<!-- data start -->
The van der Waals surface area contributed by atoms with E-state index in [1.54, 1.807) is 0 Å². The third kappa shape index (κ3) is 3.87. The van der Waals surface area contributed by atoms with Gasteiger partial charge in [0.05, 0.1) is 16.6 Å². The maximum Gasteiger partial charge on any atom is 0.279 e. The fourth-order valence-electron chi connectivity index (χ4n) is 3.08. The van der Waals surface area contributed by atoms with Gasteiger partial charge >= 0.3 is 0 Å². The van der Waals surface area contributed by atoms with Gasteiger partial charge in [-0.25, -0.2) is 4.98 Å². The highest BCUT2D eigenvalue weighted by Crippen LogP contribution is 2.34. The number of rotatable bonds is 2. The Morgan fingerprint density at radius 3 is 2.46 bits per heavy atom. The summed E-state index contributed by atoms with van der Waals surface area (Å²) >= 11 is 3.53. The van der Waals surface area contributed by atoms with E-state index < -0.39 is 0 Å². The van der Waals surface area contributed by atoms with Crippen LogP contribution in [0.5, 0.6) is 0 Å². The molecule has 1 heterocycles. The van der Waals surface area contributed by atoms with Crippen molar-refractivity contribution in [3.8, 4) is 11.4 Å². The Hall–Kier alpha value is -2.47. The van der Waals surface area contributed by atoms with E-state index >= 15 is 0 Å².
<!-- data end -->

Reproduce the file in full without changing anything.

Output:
The van der Waals surface area contributed by atoms with E-state index in [1.54, 1.807) is 0 Å². The third kappa shape index (κ3) is 3.87. The van der Waals surface area contributed by atoms with Gasteiger partial charge in [0.05, 0.1) is 16.6 Å². The maximum Gasteiger partial charge on any atom is 0.279 e. The fourth-order valence-electron chi connectivity index (χ4n) is 3.08. The van der Waals surface area contributed by atoms with Gasteiger partial charge >= 0.3 is 0 Å². The van der Waals surface area contributed by atoms with Gasteiger partial charge in [-0.25, -0.2) is 4.98 Å². The highest BCUT2D eigenvalue weighted by Crippen LogP contribution is 2.34. The number of rotatable bonds is 2. The Morgan fingerprint density at radius 3 is 2.46 bits per heavy atom. The summed E-state index contributed by atoms with van der Waals surface area (Å²) >= 11 is 3.53. The van der Waals surface area contributed by atoms with E-state index < -0.39 is 0 Å². The van der Waals surface area contributed by atoms with Crippen LogP contribution in [0.5, 0.6) is 0 Å². The molecule has 1 heterocycles. The van der Waals surface area contributed by atoms with Crippen molar-refractivity contribution in [3.8, 4) is 11.4 Å². The Hall–Kier alpha value is -2.47. The van der Waals surface area contributed by atoms with E-state index >= 15 is 0 Å².